WITH Indiana Jones and the Dial of DoomJames Mangold seems to condense in the first wonderful twenty minutes everything a viewer would want to see in an Indiana Jones movie: gripping adventure, physicality and a de-ageing protagonist who (almost) always manages to regain his prowess and centering that time—the much more unforgiving time that passes in front of the camera—is inevitably stolen from him. Then, however, we come to the present: and what we are dealing with is a seventy-year-old Indy, who, however – in accordance with himself – is still a restless person. Restless, because unresolved, because (too much) friend of the bottle in which old ghosts are diluted, because he cannot come to terms with the present, in which old enemies (Nazis) have received forgiveness from that empire of goodness, for which there is so much beaten – and now also contributes to the historic goal of landing on the moon; restless, because the evil (un)adventure in Vietnam mercilessly took both his only son and his old and only love. There is only one way to silence the ghosts, this is probably the last time to grab a hat, a leather jacket and a whip and explain to the Nazi villain on duty – here is the Luciferian Mads Mikkelsen, who scolds Hitler, surrendered and even how to replace him – what not, as long as he is around you won’t get through, and that the darkest past must be buried forever. Once and for all, because this is the only sure way to come to terms with the present.
Not just a tribute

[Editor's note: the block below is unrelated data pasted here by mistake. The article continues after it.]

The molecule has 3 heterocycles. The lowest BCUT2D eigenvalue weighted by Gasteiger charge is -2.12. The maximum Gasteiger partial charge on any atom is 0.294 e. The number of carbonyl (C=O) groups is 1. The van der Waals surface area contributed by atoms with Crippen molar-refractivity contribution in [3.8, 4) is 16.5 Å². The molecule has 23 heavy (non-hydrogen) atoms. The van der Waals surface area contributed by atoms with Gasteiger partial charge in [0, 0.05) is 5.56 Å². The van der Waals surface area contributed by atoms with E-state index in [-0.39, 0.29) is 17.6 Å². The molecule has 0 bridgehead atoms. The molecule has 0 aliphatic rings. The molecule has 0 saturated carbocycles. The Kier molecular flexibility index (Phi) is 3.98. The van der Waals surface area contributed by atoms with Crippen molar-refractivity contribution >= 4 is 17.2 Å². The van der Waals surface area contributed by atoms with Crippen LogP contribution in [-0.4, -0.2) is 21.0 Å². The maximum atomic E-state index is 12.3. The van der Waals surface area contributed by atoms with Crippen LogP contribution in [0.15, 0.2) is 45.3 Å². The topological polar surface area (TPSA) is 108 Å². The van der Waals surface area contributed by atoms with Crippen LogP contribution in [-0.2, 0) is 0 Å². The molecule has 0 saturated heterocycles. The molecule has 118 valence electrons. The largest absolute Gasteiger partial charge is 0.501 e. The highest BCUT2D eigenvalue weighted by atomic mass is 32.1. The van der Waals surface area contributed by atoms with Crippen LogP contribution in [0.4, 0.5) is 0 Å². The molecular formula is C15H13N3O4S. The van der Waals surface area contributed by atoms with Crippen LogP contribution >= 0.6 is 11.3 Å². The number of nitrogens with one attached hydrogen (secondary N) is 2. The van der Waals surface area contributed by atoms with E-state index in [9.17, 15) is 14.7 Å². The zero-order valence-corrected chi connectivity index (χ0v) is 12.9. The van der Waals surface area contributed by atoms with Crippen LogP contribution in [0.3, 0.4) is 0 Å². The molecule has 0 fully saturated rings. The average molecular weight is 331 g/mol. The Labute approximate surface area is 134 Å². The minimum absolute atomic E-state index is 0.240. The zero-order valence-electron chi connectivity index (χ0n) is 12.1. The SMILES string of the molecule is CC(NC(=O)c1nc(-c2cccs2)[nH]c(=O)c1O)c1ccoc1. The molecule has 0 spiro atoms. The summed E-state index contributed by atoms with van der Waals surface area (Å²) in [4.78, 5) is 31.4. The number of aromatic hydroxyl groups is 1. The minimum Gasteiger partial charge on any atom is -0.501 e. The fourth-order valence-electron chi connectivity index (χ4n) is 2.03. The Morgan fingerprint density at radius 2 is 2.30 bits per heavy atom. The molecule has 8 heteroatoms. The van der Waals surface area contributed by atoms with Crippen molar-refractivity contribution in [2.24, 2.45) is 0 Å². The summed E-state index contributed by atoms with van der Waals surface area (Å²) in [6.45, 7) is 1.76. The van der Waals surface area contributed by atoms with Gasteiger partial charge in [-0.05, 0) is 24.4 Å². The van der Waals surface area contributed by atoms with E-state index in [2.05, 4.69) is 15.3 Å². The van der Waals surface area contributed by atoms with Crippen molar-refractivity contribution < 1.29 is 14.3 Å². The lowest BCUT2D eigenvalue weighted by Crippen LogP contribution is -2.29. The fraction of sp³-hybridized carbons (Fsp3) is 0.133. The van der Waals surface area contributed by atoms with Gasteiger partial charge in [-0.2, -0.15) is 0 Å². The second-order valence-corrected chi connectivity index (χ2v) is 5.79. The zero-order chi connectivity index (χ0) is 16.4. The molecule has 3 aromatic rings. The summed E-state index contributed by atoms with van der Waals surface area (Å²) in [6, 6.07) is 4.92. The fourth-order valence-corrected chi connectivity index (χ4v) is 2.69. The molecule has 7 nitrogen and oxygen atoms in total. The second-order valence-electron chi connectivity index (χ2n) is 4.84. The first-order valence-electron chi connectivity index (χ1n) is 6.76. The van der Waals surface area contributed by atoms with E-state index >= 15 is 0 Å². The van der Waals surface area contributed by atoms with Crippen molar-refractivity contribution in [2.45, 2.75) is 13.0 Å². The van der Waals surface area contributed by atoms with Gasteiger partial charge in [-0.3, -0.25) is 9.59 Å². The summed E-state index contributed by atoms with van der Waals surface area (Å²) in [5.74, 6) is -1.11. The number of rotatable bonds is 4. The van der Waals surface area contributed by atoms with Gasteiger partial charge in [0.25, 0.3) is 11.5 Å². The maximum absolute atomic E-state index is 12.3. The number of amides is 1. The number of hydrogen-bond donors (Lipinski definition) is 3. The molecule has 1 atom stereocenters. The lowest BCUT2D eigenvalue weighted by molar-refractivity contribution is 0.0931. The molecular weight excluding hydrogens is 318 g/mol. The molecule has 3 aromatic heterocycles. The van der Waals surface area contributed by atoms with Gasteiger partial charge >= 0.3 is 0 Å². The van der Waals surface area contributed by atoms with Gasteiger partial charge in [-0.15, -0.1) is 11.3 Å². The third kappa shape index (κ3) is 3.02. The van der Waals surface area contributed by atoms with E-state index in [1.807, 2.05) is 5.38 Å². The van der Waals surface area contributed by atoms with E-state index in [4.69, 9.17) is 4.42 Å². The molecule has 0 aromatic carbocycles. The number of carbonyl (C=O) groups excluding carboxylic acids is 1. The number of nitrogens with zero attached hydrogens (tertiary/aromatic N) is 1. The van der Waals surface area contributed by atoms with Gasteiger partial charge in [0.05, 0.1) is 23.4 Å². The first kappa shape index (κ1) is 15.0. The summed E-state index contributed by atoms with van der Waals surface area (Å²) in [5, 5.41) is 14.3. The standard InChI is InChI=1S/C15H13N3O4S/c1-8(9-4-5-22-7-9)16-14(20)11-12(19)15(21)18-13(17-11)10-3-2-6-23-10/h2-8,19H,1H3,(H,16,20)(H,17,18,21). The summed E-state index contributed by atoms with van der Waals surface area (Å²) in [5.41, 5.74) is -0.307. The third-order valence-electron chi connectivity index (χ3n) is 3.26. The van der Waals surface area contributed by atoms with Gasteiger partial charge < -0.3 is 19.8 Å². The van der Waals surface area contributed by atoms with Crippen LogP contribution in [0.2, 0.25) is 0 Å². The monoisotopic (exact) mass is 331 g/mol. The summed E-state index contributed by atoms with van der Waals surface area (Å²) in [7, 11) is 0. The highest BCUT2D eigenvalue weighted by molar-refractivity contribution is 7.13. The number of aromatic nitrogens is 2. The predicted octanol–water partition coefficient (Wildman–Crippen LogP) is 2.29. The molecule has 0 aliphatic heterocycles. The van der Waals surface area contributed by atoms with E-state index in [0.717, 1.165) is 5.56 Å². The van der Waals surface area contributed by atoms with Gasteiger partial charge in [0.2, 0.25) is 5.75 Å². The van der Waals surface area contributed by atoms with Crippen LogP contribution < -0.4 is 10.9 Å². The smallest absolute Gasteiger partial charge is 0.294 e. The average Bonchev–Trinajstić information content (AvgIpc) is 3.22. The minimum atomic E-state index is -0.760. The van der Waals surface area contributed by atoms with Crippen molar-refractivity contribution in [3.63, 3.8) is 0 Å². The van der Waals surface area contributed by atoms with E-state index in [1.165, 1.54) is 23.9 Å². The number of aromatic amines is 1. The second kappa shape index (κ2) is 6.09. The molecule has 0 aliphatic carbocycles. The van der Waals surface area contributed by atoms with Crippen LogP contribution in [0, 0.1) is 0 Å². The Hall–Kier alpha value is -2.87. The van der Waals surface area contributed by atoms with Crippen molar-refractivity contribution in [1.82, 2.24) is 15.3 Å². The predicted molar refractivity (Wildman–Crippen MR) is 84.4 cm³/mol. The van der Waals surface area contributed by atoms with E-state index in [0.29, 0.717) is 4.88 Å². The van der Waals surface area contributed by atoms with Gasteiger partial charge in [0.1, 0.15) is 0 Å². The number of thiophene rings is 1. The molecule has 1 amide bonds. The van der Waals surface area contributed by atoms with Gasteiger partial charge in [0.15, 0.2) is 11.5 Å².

Component autumn what we have tried to describe here, mind you, is present only against the light, in the substratum hidden under the pompous surface of this Indiana Jones and the Dial of Doom, the first film in a forty-year saga to be orphaned by its historical creators (George Lucas and Steven Spielberg). Many conclusions can be drawn about the reason for the farewell of the two noble fathers, which, however, have very little meaning in a particular context. What matters is that in this episode, Mangold manages to take the reins of the franchise – and then shelve it, at least in this form, perhaps for good – with style and confidence, offering a direction that is a concentration of action with modern and vintage. mood, with the right rhythm for today (and how to use it), grafted onto feel from other times. The limitations of the digital component, which is unusual for a Disney-branded product, should be understood in this sense: no matter that the tricks that integrate the presence of an eighty-year-old Ford are doing their job. Job; it is important to reconsider the prologues that take place on the train, horse rides under the subway and in carriages through the desert, diving and fighting moray eels and descending into ancient dungeons inhabited by scorpions. All this not only as a tribute to a past that still refuses to become a dusty family heirloom (and when was that in the Indy saga?), but also as a proud determination to still have a voice, no matter what. Because this hat, perhaps, only death will hang on a nail when it comes. And now is not the time.